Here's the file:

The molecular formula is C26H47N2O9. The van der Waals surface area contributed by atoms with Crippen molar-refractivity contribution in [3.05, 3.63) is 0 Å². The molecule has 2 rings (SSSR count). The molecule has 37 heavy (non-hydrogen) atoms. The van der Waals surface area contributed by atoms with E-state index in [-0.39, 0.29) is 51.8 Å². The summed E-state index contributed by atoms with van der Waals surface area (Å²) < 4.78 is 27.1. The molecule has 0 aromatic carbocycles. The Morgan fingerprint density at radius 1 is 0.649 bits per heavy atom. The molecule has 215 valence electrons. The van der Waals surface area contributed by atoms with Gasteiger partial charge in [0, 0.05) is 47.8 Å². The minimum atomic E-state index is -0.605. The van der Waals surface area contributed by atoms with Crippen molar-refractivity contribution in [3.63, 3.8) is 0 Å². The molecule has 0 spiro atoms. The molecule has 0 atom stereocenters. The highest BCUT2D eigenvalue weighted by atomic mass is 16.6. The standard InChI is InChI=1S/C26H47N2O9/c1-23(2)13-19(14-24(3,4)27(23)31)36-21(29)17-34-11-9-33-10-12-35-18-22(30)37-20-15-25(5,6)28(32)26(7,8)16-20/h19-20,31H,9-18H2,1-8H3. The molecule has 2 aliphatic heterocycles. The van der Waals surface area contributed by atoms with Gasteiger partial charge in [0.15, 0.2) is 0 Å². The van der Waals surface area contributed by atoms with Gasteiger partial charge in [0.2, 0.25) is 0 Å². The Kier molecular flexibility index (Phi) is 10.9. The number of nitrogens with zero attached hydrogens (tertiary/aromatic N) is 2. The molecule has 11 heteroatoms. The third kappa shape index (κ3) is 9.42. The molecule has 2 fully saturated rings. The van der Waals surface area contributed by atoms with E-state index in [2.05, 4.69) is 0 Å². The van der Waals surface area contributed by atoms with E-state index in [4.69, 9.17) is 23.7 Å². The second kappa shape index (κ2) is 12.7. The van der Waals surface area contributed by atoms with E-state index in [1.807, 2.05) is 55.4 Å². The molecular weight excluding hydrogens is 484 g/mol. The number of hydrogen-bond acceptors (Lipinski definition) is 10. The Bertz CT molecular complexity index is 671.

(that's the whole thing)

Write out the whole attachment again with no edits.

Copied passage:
The molecular formula is C26H47N2O9. The van der Waals surface area contributed by atoms with Crippen molar-refractivity contribution in [3.05, 3.63) is 0 Å². The molecule has 2 rings (SSSR count). The molecule has 37 heavy (non-hydrogen) atoms. The van der Waals surface area contributed by atoms with E-state index in [-0.39, 0.29) is 51.8 Å². The summed E-state index contributed by atoms with van der Waals surface area (Å²) < 4.78 is 27.1. The molecule has 0 aromatic carbocycles. The Morgan fingerprint density at radius 1 is 0.649 bits per heavy atom. The molecule has 215 valence electrons. The van der Waals surface area contributed by atoms with Gasteiger partial charge in [0, 0.05) is 47.8 Å². The minimum atomic E-state index is -0.605. The van der Waals surface area contributed by atoms with Crippen molar-refractivity contribution in [3.63, 3.8) is 0 Å². The molecule has 0 spiro atoms. The molecule has 0 atom stereocenters. The highest BCUT2D eigenvalue weighted by atomic mass is 16.6. The standard InChI is InChI=1S/C26H47N2O9/c1-23(2)13-19(14-24(3,4)27(23)31)36-21(29)17-34-11-9-33-10-12-35-18-22(30)37-20-15-25(5,6)28(32)26(7,8)16-20/h19-20,31H,9-18H2,1-8H3. The molecule has 2 aliphatic heterocycles. The van der Waals surface area contributed by atoms with Gasteiger partial charge in [0.15, 0.2) is 0 Å². The van der Waals surface area contributed by atoms with Gasteiger partial charge in [0.2, 0.25) is 0 Å². The Kier molecular flexibility index (Phi) is 10.9. The number of nitrogens with zero attached hydrogens (tertiary/aromatic N) is 2. The molecule has 11 heteroatoms. The third kappa shape index (κ3) is 9.42. The molecule has 2 fully saturated rings. The van der Waals surface area contributed by atoms with E-state index in [2.05, 4.69) is 0 Å². The van der Waals surface area contributed by atoms with E-state index in [4.69, 9.17) is 23.7 Å². The second kappa shape index (κ2) is 12.7. The van der Waals surface area contributed by atoms with E-state index in [1.807, 2.05) is 55.4 Å². The molecular weight excluding hydrogens is 484 g/mol. The number of hydrogen-bond acceptors (Lipinski definition) is 10. The Bertz CT molecular complexity index is 671.